In Foreign Fields (Secret Soldiers of World War 1 - Book 1) by David Hough
Publication date: 17 December 2013
Format: Amazon Kindle
(Please note: you don't need a Kindle reader to read this book - you can download it from Amazon onto your computer/ipad/iphone)
August 1914. The Great War is only just beginning and already things are looking bad. The British Expeditionary Force is retreating in disarray from the Battle of Mons. But, in the midst of the confusion, two British officers on a top secret mission are moving forward, ready to cross the German lines.
To complete his assignment, Captain Victor Wendel knows his life will depend on his cunning and ingenuity as much as his courage. He doesn’t, however, know that he is also at the mercy of a double agent.
Lieutenant Charles DeBoise, a reluctant recruit to British Intelligence, is sent after Wendel to assist him. Will he reach Wendel before the double agent sabotages the mission? And will they be able to complete their task before it’s too late?
To read an extract, please go to David's website.
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What the readers say
"The author's superb story-telling skills kept me entertained - and guessing - til the end. I thoroughly enjoyed reading this book."
"A great First World War story from an unusual angle"
"David Hough's novel mixes good storytelling within a framework of real events."
"This is a well written story and the author has obviously done his homework and researched the facts. Looking forward to the next one in the series."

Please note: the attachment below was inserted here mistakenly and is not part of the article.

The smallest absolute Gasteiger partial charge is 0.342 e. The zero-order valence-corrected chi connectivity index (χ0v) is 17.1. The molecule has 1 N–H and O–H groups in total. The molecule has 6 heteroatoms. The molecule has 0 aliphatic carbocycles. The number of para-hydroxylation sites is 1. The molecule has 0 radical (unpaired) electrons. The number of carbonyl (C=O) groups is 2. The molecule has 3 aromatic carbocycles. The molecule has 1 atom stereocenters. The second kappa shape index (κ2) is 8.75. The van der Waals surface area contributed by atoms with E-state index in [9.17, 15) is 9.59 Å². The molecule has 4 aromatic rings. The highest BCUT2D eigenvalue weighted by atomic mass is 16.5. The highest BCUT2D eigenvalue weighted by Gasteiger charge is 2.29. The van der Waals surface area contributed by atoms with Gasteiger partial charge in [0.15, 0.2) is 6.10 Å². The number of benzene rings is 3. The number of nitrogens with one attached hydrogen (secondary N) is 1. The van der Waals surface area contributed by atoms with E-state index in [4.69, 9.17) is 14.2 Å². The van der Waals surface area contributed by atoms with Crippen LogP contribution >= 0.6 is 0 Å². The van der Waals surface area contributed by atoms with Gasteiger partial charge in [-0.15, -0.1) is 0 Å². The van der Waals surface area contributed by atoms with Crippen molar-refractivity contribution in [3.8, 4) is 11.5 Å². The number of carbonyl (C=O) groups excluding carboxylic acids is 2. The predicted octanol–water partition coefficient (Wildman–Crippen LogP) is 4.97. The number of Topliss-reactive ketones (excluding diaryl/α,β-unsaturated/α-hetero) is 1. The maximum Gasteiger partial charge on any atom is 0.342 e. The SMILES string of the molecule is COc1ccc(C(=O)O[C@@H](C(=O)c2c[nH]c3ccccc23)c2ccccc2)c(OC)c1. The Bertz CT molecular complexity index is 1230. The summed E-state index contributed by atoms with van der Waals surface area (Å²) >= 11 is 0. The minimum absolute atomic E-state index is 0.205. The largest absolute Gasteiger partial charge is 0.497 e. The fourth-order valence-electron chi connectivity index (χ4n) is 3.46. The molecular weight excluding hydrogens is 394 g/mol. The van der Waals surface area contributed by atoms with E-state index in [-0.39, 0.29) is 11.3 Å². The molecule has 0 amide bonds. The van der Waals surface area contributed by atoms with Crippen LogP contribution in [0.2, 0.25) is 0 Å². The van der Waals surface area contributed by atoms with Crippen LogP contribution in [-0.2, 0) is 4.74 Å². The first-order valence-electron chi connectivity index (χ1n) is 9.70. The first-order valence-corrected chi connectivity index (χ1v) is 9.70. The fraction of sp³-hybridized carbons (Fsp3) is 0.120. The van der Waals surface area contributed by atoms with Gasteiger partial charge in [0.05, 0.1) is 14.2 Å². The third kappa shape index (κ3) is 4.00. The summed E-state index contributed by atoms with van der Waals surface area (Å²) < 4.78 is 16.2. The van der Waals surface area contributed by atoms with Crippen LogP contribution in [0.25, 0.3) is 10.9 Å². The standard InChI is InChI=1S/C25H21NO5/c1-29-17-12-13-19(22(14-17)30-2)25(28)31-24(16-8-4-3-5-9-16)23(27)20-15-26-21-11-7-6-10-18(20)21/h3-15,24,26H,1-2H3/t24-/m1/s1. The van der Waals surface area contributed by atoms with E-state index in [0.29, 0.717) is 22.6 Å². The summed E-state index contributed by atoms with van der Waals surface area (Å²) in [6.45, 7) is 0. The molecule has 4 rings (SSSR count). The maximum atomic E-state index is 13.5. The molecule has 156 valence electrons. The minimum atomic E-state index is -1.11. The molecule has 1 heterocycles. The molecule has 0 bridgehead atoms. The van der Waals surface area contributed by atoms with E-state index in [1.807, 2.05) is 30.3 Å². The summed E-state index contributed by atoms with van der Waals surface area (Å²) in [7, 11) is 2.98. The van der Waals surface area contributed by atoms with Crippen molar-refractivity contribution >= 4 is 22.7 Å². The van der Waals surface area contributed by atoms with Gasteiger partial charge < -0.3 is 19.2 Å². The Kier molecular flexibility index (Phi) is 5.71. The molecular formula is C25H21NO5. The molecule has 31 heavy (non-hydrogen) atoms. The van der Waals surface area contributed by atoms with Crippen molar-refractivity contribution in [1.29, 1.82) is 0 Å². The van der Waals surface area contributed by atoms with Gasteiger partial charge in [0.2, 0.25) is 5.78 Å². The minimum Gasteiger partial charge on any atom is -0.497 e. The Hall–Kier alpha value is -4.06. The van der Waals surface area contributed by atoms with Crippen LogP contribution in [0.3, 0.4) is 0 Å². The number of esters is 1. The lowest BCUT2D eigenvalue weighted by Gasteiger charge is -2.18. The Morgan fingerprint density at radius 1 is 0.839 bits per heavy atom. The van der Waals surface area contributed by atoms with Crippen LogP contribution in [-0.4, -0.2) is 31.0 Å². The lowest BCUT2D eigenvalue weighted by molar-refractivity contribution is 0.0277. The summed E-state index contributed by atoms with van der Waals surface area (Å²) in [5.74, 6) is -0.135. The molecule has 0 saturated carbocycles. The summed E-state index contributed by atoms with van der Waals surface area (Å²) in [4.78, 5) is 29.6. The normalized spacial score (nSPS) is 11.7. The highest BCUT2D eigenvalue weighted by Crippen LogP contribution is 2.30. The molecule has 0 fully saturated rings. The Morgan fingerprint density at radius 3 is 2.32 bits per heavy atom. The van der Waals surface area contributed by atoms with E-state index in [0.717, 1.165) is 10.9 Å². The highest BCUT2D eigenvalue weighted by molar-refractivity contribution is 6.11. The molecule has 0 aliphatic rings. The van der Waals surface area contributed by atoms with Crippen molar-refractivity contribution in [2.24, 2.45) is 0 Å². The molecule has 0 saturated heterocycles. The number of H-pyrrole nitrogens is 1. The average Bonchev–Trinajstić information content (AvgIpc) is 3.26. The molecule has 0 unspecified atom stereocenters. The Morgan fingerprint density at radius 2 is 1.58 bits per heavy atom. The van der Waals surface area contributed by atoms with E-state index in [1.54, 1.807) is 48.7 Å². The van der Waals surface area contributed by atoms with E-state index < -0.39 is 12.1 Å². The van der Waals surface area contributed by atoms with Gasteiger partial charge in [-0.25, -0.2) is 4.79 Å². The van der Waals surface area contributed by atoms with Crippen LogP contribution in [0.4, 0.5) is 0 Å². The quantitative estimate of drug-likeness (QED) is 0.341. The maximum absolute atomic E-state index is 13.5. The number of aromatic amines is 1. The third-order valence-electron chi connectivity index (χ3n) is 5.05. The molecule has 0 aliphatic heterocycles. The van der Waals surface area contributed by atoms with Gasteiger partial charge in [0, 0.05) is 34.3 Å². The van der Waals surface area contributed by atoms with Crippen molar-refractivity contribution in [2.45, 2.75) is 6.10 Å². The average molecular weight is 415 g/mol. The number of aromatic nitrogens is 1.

"The author has done a wonderful job in researching World War I and writing such a gripping story."
"There are twists and turns that keep you guessing til the end and at the same time you learn about the early days of World War I."
David's thoughts on In Foreign Fields
How would you describe this book?
First and foremost this is a war thriller. But it is also a bit of a history lesson. Most people’s main impression of that war is coloured by images of the long lines of muddy trenches. But it wasn’t at all like that in the first few weeks when the German High Command’s Schlieffen plan looked like it might work.
Additionally, most people’s thoughts tend to centre upon the military conflicts. I have aimed to make my readers aware of the appalling brutality inflicted upon the Belgian civilian population. I hope it works as a thriller, and I also hope it will widen the readers' perceptions of that war.
Where did you get the idea for this book?
When my wife and I visited the Tyne Cot military cemetery near Ypres, we were both deeply moved by it. I came away wanting to write about the war that caused so many casualties, but I also wanted it to be different from other war stories. I later read about the fledgling Secret Intelligence Service and decided that the key characters in my book would by British spies working behind the German lines. To add extra tension to the matter, I made one of the main characters an English officer with a German father.
Did the story end up where you thought it would when you started?
Yes. I always work out my plots in advance so I knew from the start what would happen as the novel progressed. The only thing that surprised me when I got to the end was the amount of emotion I was able to instill into my characters. My two main characters found themselves sensitively challenged by some of the situations in which I put them. For me, their reactions worked better than expected.
Which character in the book did you enjoy writing the most?
It should have been one of those two main characters, but it wasn’t. It was the a little Irish private I brought in as a contrast to the two officers. He’s a likeable rogue, a petty criminal who has the skills the other two needed to get them out of trouble. I was able to engineer a bit of amusement with him and I’d like to further develop his character in later books.